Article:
Select Committee on Agriculture Minutes of Evidence



Examination of witnesses (Questions 120 - 139)

WEDNESDAY 13 DECEMBER 2000

RT HON BARONESS HAYMAN and DR DAVID SHANNON

  120. We all have that T-shirt and have found that it does not quite amount to what we thought.
  (Baroness Hayman) If I can answer both parts of your question. If I paint the glasses half empty rather than half full, it is only because I would prefer to be accused of pessimism and then found to be wrong than to be accused of over-optimism. I think it is prudent to be fairly rigorous, that is not to say that we would have invested £4.5 million of public money if we did not believe that these plans were worth it. As far as the future of the organisation, we are between Quinquennial Reviews, where the responsibility is to look broadly and radically at all of the possibilities. The last Quinquennial Review concluded that HRI should stay in the public sector, I believe, for the time being, at this moment in time. We have another Quinquennial Review coming up, exactly the same questions that we are being asked should be asked then. I do not think it would be appropriate to anticipate that Quinquennial Review now. I think we have to give the organisation the opportunity to restructure, to get into the strongest position as possible, to have the science assessed and then to look at those issues.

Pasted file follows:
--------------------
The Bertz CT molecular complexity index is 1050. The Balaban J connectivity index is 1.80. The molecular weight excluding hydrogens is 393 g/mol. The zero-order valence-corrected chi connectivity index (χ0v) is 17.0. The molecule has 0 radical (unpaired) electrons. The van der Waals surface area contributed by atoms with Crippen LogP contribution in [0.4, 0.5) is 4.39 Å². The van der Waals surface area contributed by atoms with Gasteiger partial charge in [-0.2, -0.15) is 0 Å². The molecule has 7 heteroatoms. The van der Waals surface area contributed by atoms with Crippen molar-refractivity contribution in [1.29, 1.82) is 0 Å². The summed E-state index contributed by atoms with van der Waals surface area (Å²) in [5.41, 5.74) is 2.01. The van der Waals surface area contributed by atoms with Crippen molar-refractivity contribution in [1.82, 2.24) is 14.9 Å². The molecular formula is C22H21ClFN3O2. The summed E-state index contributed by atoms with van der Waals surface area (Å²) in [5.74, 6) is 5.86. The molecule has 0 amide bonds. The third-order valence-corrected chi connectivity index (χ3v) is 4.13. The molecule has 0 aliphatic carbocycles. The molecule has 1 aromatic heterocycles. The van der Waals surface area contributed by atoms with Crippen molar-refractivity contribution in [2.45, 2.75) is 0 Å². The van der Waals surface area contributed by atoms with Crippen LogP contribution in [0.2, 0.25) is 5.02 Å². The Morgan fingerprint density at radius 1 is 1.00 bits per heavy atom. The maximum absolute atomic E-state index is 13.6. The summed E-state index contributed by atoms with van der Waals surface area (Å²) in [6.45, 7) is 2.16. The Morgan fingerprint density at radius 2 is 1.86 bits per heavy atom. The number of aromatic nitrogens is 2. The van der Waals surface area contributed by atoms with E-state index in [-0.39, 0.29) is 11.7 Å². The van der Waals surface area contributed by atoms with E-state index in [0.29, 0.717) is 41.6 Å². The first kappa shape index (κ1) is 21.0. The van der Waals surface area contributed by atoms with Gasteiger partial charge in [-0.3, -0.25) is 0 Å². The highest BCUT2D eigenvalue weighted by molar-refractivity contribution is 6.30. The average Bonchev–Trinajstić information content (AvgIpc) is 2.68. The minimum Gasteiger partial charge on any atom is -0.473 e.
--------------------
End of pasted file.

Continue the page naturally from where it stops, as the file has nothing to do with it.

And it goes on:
121. That is a rather hidebound answer, if I may say so, to suggest that we operate on a Quinquennial Review cycle and we must, therefore, be driven by that, when the evidence before us is of an organisation which certainly, on the face of it, is developing a direction towards the private sector, which is clear. I cannot quite see why the public sector should be taking the level of risk of continuing on-going commitments to a management belief without their undertaking that risk for themselves as well.
  (Baroness Hayman) It could be hidebound, but it could just be that my assessment of the situation is different from your assessment of the situation—

  122. It could be.
  (Baroness Hayman) —as to the necessity of taking radical action now. There is still a large proportion of the income—I do not have the pie chart here—of HRI that does come from public sector sources.

  123. Declining.
  (Baroness Hayman) Declining when you put BBSRC and MAFF together? They have got 85 per cent of MAFF's horticultural research over a stable period of time.

  124. There have been questions raised about whether that proportion is appropriate as well, that there are other bodies in this country that can provide horticultural research of quality, and that HRI, to some extent as an additional prop to its death by a thousand cuts that it has been going through for the last few years, has been swallowing that cash too. To some extent the institution is driving the strategy rather than clearly applied strategic thinking about what we are wanting out of horticultural research in this country and how best to deliver it. That is the picture that we get, that this is all about how do we keep HRI trundling along until the next Quinquennial Review and then we will look at it properly rather than looking radically at the options now when, to be honest, the opportunity presents itself.